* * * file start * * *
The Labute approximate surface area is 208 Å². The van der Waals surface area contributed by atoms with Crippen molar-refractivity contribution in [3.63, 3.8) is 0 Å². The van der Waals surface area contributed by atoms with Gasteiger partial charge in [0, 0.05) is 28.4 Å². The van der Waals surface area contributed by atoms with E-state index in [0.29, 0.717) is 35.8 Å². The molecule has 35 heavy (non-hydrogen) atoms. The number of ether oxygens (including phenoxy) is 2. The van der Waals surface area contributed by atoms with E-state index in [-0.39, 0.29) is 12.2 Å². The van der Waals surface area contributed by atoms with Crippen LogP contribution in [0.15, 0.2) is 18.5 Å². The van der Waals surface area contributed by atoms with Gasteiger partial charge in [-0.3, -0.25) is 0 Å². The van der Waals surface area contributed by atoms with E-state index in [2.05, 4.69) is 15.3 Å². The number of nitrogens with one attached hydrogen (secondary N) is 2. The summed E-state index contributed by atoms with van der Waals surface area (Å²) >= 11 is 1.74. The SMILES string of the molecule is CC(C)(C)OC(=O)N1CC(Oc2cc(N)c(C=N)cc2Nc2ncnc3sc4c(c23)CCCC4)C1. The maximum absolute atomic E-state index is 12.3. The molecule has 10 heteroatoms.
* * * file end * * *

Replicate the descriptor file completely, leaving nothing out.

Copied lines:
The Labute approximate surface area is 208 Å². The van der Waals surface area contributed by atoms with Crippen molar-refractivity contribution in [3.63, 3.8) is 0 Å². The van der Waals surface area contributed by atoms with Gasteiger partial charge in [0, 0.05) is 28.4 Å². The van der Waals surface area contributed by atoms with E-state index in [0.29, 0.717) is 35.8 Å². The molecule has 35 heavy (non-hydrogen) atoms. The number of ether oxygens (including phenoxy) is 2. The van der Waals surface area contributed by atoms with E-state index in [-0.39, 0.29) is 12.2 Å². The van der Waals surface area contributed by atoms with Crippen LogP contribution in [0.15, 0.2) is 18.5 Å². The van der Waals surface area contributed by atoms with Gasteiger partial charge in [-0.3, -0.25) is 0 Å². The van der Waals surface area contributed by atoms with E-state index in [2.05, 4.69) is 15.3 Å². The number of nitrogens with one attached hydrogen (secondary N) is 2. The summed E-state index contributed by atoms with van der Waals surface area (Å²) >= 11 is 1.74. The SMILES string of the molecule is CC(C)(C)OC(=O)N1CC(Oc2cc(N)c(C=N)cc2Nc2ncnc3sc4c(c23)CCCC4)C1. The maximum absolute atomic E-state index is 12.3. The molecule has 10 heteroatoms.